A further key challenges facing our sector is not so much innovation or the capability of pharmacy teams to deliver. It is more the limitations imposed by cash flow that is crippling the possibilities. Cash is the oxygen, the lifeblood which sustains any business. Sufficient funding must be the precursor to realising our aspirations.
My final wish from the light of Diwali is for those in the position of power to share my belief and passion for our profession. Pharmacy teams operating to the limits of their potential – accessible and integrated in a truly effective way – I hope, becomes a reality for all of us.
No doubt Covid will impact the traditions of family gatherings, but I sincerely hope you enjoy the festival, the celebrations surrounding it and the spirit of the light. I wish you a memorable Diwali!
Leyla Hannbeck is CEO of the Association of Independent Multiple Pharmacies.
Strength comes from adversity: Paul Bennett
This year has been one of the most challenging times in our history. So many difficult circumstances faced by so many communities across the UK and around the world have had to be confronted following the rise of the pandemic.
The personal freedoms we have enjoyed in more normal times, taken for granted in previous years, now feel like a distant memory. Tragically, for many people, recent events have seen the sad loss of loved ones and amongst those have been a significant number of dedicated individuals who selflessly have given their lives in the care of others, including pharmacists and their team members.
At times of adversity such as this, I strongly believe good people are inspired to step forward. Pharmacists and their teams working across the profession have done just that. Pharmacies have remained open when many healthcare practices and businesses have had to close, providing access to medicines and health advice and support.
At the very heart of their communities, pharmacies have shown they are essential for the health of the nation and that is what gives me optimism for the future of our profession and for the future on the ‘other side’ of Covid.
We all need to play our part in making sure people know what they have to do to stay safe. Imparting knowledge about how to avoid this terrible virus (maintaining social distancing, washing of hands and avoiding touching your face), strike me as being entirely consistent with the notion of defeating ignorance.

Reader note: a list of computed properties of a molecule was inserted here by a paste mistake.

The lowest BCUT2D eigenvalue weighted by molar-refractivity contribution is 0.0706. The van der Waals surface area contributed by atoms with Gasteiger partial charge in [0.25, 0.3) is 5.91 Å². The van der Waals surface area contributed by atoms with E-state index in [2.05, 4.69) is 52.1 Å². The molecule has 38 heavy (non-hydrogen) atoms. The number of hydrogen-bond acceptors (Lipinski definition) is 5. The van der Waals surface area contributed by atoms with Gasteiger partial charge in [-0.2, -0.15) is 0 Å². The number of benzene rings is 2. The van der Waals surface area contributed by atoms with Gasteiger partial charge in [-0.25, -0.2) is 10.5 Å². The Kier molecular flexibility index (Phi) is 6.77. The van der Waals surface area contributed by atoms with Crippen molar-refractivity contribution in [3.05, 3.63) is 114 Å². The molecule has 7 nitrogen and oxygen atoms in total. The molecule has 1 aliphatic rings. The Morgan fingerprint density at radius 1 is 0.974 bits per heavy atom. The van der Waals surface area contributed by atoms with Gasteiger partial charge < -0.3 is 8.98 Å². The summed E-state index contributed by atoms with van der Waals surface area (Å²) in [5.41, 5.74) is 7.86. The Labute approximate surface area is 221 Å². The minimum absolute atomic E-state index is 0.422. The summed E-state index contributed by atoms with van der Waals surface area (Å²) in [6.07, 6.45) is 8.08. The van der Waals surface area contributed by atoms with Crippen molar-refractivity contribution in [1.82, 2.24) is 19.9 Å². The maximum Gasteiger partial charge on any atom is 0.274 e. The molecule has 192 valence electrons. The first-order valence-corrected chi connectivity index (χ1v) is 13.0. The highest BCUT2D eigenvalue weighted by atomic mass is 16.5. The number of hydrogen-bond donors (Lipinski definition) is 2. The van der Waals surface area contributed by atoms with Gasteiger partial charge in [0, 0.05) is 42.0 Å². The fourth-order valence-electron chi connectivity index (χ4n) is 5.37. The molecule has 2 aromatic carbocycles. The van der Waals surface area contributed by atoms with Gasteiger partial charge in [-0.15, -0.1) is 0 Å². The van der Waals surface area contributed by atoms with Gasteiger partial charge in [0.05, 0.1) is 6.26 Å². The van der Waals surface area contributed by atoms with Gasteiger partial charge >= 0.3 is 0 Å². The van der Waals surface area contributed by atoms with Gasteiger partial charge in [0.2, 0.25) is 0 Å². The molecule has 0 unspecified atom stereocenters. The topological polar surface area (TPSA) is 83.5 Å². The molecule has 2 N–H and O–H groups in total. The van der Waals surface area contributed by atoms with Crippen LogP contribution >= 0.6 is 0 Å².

Diwali is the perfect time to celebrate the power of knowledge and to look towards a brighter, more prosperous future. Shubh Deepavali!
Paul Bennett is CEO at the Royal Pharmaceutical Society.
We need to be more agile, innovative in the New Year: Malcolm Harrison
Happy Diwali! It is safe to say that 2020 has been a challenging year in both a professional and a personal capacity for us all, so I know we are all looking forward to welcoming a new year and the opportunity to celebrate.
That said, with hard work and great resilience, community pharmacy has achieved so much over the past six months that has been invaluable to the health of our customers and patients, and to the wider NHS.
Unfortunately, it is quite clear that we are not out of the woods yet, with the second wave of the virus and the additional challenges of winter pressures and Brexit still to come. However, I know that community pharmacy will continue to do whatever it takes to keep the lights on and doors open for its patients.
In the year ahead we know that the PCN model will continue to pick up pace. We will need to be agile and innovative to work effectively with these new NHS structures. Similarly, we know that there are new national services for the sector to support as we see the continued roll out of the five-year Community Pharmacy Contractual Framework.
There are also changes already in play looking at workforce development programmes and the rebooted foundation year, so there is plenty for us all to face into over the next six to 12 months!
Over this time, and as ever, the CCA will continue to support LPCs as they implement changes at a local level for the benefit of all contractors across the country, and we will continue to work alongside the other pharmacy representative bodies and stakeholders to secure the future of the sector together.
Malcolm Harrison is CEO at the Company Chemists’ Association.